Along the Cliff Walk in Newport, Rhode Island, Seaview Terrace, also known as the Carey Mansion, stands as the largest privately owned ‘Summer Cottage’ of the Gilded Age. At approximately 40,000 square feet, it is the fifth largest of the Newport mansions, only after the Breakers, Ochre Court, Belcourt Castle and Rough Point.
The majority of the house was originally built in DuPont Circle in Washington, DC by liquor baron Edson Bradley in 1907, taking 4 years to complete. The house occupied an entire city block and was known as Aladdin’s Palace, due to its sheer size and grandiose nature. The Bradleys then decided to move to a Newport, Rhode Island in February of 1923. They had the house dismantled and shipped to the new location over the next two years, accomplishing what is believed to be one of the largest homes to be relocated by road and rail. This remarkable feat was featured in “Ripley’s Believe it or Not”.
Howard Greenly, the architect of Seaview Terrace, won several awards for his work on the French Gothic chateau in 1928, including the ‘Second Mention for General Work’ by the Architectural League of New York and the President’s medal from the American League of Architects. Greenly incorporated the pre-existing Elizabethan-Revival mansion into the house, which had been owned by James Kernochan and known as Seaview. The earlier Seaview is still visible, encased in the East Wing of the house and was renamed Seaview Terrace. The roofline of the turrets and conical domes were derived from Chambord, a famous French Renaissance chateau in the Loire Valley, and impart a picturesque unity to the whole.
A housewarming was held in the summer of 1925, as Greenly continued to move rooms fully intact from France, as well as contents of the DuPont Circle house for installation at the seaside locale. At the end of that year, the 63-room manor was completed at a cost of two million dollars. It featured a chapel, whispering gallery, an Esty organ and Dutch sixteenth-century stained glass, ornamented with Renaissance armoral design. Included in the stained glass collection is the ‘Flagellation’ circa 1545, which is documented in the national archives. Original furnishings included bearskin rugs, hunting trophies, Renaissance cassones, wrought iron torcheres, Chippendale chairs, arms and armor and exotic hanging lamps.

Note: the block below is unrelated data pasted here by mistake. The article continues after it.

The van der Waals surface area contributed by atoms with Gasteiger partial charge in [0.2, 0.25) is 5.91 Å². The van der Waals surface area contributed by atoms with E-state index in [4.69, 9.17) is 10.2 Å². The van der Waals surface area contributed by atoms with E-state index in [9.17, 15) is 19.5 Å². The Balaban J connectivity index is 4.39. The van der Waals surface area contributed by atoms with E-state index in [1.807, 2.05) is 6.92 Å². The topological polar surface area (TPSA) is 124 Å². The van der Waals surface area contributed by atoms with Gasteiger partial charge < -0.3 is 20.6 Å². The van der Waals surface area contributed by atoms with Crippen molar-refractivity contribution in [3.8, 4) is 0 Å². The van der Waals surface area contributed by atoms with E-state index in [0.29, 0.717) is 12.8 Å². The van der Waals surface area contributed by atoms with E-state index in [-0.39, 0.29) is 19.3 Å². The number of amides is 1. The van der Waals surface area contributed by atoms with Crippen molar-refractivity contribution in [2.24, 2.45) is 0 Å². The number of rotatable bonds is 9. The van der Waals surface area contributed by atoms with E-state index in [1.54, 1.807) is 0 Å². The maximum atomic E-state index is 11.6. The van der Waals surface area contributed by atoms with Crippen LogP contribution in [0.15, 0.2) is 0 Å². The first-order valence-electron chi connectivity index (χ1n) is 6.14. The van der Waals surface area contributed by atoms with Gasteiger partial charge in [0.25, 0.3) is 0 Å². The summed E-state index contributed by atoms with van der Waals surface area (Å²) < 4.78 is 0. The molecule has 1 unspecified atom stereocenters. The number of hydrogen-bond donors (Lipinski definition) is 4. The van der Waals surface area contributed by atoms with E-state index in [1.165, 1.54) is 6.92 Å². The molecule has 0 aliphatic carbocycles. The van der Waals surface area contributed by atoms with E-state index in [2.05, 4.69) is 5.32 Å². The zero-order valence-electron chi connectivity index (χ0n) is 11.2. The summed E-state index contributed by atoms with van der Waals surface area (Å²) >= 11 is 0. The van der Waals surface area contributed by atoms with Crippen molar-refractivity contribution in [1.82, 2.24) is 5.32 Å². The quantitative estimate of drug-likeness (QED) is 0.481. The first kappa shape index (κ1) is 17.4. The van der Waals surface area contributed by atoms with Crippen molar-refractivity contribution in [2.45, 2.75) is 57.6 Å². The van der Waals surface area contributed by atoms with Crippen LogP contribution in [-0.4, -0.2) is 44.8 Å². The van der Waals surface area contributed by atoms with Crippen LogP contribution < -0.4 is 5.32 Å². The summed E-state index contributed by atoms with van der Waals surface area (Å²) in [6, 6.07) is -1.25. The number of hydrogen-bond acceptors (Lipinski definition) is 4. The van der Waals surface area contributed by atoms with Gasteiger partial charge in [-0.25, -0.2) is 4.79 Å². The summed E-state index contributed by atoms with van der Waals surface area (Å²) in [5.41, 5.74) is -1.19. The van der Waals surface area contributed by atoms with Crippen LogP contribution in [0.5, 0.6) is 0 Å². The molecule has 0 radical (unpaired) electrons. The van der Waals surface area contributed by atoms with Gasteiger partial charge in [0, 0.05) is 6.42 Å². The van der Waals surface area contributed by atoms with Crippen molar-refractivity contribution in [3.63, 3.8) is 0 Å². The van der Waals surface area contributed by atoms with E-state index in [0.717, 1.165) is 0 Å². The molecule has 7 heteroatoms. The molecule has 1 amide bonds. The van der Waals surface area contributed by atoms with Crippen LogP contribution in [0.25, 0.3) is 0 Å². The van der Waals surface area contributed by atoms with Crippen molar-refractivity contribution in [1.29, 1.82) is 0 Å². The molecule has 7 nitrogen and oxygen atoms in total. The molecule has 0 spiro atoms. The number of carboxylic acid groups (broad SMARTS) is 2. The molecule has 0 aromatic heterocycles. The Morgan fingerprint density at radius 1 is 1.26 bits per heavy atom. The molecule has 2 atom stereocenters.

In January of 1930, the Bradley’s daughter, Julie Fay Bradley Shipman, was deeded the property by her father, the same year her husband, Rt. Rev. Herbert Shipman, the protestant Episcopal bishop of New York and a World War I army chaplain passed away. On July 24,1942 the City of Newport took title due to back taxes and during World War II, the house served as army officer’s quarters.
In 1949 Edward J. Dunn bought the property for $8000, transferring title to Mrs. George Waldo Emerson Sr., who in turn leased it to Lloyd H. Hatch, making it headquarters for The Hatch School during the fall and spring semesters from 1951-1961. During the summers, Mrs. Emerson Sr. operated Burnham-by-the-Sea, a private all-girls boarding school which ran in association with the Mary Burnham School for Girls in Northampton, MA. After the Hatch school vacated the property it was then rented to The Newport School for Girls who enjoyed their summers there until the early 1970’s.
With a great passion and appreciation for the arts, architecture and history, Martin and Millicent Carey of New York purchased the mansion in 1974 and soon commenced renovations to the exterior and interior of the estate. This included commissioning the talented Donald and Harle Tinney, the owners of Belcourt Castle and highly celebrated stained-glass and leaded window artisans, to restore the windows in the Solarium, Chapel and Great Hall.
The 1980’s in Newport belonged to the America’s Cup. Led by Ca. Dennis Connor, the American syndicate resided at Seaview Terrace during their reign. The remainder of the year the house was leased to Salve Regina University as a musical conservatory, educational facility and student residence until 2009.
The Carey family now continues their vision of restoring this architectural gem to the grandeur it deserves.